If you’re one of those people who hates being on their phone or likes to disconnect yourself from the interweb, please save your partner some heartache and break it off now. Being in a ldr means you have to stay connected! You have to stay up late/wake up early to talk to your partner. If you’re not ready to sacrifice your sleep, ldr is not for you.
With Will and I, communications got very bad (hence the no communications for 3 weeks leading to the final break up). One day I decided I wasn’t going to text him, just to see if he would contact me first. Funny, 3 weeks went by and NOPE, not a single text. I finally caved in and asked for a skype date, and he didn’t show (well he didn’t come online—you know what I mean). After 3 hours of me waiting, he finally text back and said “oh I wasn’t on my computer.” So….BYE Felicia! (Ok fine, maybe he was busy at the time, but honestly a nice courtesy text to say, “hey sorry I can’t make it to skype today or I’ll be late” would have done wonders. Who knows it could’ve saved a whole relationship).
Now, with my current partner and I, we try* to stay in good communication with each other (I say try because it’s a constant work in progress). We always let each other know ahead of time if we can’t make it to our weekly skype dates and we text each other EVERYDAY.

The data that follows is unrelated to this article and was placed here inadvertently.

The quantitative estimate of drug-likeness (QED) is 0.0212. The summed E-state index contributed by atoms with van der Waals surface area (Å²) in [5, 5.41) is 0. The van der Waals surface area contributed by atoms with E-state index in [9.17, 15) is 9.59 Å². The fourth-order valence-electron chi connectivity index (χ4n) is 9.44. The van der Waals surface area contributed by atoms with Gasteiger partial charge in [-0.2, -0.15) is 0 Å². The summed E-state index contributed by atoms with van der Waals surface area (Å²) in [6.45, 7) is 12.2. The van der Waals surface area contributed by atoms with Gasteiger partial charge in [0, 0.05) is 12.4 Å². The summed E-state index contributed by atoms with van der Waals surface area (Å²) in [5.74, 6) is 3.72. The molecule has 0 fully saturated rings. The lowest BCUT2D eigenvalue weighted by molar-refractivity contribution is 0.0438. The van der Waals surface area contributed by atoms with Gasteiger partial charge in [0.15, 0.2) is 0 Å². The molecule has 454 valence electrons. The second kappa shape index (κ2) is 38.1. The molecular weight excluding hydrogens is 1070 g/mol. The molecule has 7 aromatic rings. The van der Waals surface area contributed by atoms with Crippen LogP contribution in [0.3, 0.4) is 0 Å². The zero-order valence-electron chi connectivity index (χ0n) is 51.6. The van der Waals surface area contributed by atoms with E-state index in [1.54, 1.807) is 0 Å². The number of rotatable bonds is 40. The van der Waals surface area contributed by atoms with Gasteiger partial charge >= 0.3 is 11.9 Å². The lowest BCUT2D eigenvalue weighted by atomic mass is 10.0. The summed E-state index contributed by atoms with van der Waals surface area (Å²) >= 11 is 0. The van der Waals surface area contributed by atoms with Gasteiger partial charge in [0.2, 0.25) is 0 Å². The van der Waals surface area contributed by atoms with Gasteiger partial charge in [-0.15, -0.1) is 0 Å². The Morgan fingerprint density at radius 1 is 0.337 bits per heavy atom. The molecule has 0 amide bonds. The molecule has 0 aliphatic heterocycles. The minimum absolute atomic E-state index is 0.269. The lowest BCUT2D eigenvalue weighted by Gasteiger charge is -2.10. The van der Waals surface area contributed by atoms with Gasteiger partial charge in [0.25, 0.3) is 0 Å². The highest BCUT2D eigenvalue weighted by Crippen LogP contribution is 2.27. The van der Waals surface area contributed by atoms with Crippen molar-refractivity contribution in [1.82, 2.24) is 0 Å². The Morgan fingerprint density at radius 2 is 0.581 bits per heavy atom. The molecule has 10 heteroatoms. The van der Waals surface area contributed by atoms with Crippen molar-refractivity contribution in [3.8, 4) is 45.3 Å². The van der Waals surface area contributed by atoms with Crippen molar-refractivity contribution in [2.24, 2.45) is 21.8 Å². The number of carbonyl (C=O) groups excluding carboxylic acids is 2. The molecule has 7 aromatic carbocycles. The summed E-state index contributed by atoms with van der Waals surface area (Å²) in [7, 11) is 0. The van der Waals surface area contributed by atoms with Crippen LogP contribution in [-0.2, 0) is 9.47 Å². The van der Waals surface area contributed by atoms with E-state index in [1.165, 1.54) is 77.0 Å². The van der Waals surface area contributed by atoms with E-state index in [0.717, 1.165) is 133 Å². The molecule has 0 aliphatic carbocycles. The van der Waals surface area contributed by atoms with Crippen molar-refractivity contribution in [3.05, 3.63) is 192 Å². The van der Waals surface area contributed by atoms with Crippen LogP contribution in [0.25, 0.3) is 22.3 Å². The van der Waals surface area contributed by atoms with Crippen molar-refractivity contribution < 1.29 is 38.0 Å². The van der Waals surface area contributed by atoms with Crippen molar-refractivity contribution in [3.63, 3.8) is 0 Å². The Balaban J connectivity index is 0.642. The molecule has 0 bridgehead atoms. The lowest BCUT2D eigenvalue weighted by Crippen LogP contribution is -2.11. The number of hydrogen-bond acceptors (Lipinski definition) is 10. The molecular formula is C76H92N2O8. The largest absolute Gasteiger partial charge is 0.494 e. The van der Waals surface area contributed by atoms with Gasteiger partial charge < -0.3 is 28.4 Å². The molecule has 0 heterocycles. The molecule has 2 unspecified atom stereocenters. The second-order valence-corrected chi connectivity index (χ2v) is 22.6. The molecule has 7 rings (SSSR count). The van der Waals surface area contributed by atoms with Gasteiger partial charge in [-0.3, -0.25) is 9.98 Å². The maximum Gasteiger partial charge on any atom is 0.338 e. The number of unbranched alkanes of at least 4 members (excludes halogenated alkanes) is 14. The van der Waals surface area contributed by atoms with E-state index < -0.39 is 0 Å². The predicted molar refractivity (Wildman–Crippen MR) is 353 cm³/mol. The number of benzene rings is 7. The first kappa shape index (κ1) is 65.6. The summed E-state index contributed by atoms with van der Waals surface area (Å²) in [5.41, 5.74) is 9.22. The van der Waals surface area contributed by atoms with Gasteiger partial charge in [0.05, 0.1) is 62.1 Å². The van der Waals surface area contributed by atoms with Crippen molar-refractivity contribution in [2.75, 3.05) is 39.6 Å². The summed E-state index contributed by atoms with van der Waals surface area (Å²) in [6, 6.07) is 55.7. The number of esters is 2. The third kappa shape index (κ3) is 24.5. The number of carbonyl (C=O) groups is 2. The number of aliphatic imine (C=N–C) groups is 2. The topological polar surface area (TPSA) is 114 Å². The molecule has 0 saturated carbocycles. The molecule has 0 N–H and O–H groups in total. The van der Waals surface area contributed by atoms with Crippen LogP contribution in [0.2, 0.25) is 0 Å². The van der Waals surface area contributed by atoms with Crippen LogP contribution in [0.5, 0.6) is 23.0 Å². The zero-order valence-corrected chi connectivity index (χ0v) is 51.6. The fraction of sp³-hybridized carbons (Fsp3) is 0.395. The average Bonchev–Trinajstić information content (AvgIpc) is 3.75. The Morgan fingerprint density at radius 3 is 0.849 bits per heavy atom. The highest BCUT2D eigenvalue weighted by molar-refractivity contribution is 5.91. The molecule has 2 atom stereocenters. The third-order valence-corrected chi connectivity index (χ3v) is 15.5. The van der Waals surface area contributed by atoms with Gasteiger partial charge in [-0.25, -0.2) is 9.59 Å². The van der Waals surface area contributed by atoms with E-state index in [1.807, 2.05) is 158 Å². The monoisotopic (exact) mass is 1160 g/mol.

#3: Making Time
Being in a ldr comes with sacrifices and commitment! That also means when I’m hanging out with my other Peace Corps volunteer friends (as much as I love hanging out with them and we hardly get to do so) I have to excuse myself and make time to talk to my partner. The key word here is making time. That means if I have spotty Internet connection at home, I walk around my village until I get some kind of signal to let my partner know I don’t have signals! (Yes it’s hard work, but your partner will appreciate it. And yes I’ve had to do this on multiple occasions).
So if you’re one of those people who like living in the moment and would rather be present in the moment, a ldr might not be for you.
#4: 100% Trust, 100% Commitment
This goes without saying. There’s no relationship if there is no trust. If you don’t trust your partner or the other way around, don’t waste each other’s time. If you want to go into a ldr you need 100% trust from both partner.